PURPOSE: Case report of metastatic lung cancer to the iris mimicking Cogan-Reese syndrome. METHODS: A 61-year-old female with a history of non-small cell lung cancer presented with unilateral elevated intraocular pressure (IOP) and multiple hyperpigmented iris nodules associated with an anterior iris membrane. The patient's IOP could not be controlled medically, so she underwent trabeculectomy with simultaneous iris biopsy. RESULTS: Histopathology revealed proliferation of glandular epithelium on the iris surface consistent with metastatic lung adenocarcinoma. CONCLUSIONS: Iris metastases have varied presentations, and one must consider metastatic disease in any patient with a history of cancer presenting with iris lesions. The formation of an iris membrane and nodules by metastatic adenocarcinoma to the iris may mimic Cogan-Reese syndrome.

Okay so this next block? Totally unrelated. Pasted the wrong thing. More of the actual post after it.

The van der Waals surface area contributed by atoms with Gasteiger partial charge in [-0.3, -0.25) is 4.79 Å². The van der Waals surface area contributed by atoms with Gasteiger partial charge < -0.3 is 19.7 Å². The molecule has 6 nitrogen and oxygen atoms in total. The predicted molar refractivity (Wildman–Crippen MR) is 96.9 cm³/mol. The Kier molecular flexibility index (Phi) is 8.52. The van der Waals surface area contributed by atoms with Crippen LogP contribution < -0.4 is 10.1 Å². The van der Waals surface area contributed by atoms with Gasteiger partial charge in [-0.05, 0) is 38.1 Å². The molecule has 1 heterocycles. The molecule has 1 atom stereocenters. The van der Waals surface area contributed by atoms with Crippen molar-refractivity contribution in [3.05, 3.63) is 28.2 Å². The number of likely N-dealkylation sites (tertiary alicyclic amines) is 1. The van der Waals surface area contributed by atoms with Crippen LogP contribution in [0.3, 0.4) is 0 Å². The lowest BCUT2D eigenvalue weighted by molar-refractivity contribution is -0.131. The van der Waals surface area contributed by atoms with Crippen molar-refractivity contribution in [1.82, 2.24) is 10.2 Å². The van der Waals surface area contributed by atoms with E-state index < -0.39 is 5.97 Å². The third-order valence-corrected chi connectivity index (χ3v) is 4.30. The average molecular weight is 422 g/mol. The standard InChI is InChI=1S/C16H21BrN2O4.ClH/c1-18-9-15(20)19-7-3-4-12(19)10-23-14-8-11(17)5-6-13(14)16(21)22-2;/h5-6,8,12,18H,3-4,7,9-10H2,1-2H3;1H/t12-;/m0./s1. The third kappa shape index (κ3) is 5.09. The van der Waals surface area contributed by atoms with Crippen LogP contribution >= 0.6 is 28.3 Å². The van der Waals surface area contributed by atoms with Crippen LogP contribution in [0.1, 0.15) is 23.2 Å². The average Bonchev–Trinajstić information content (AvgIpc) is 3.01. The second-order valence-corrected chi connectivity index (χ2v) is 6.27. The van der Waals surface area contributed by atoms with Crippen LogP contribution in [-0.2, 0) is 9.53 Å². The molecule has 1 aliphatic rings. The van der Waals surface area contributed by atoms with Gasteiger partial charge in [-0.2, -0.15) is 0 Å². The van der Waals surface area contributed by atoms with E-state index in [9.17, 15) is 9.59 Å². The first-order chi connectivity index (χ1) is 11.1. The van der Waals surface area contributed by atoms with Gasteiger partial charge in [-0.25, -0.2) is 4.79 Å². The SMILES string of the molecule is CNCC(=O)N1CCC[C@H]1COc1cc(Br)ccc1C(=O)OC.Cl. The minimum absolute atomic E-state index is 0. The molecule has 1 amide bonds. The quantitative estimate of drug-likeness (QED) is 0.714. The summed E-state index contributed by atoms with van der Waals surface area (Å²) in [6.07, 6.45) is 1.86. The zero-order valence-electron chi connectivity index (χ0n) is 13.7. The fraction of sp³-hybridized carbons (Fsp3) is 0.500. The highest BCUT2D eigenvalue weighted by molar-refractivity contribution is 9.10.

|Original language||English (US)|
|Number of pages||3|
|Journal||Journal of glaucoma|
|State||Published - Oct 1 2012|
- Cogan-Reese syndrome
- secondary glaucoma
ASJC Scopus subject areas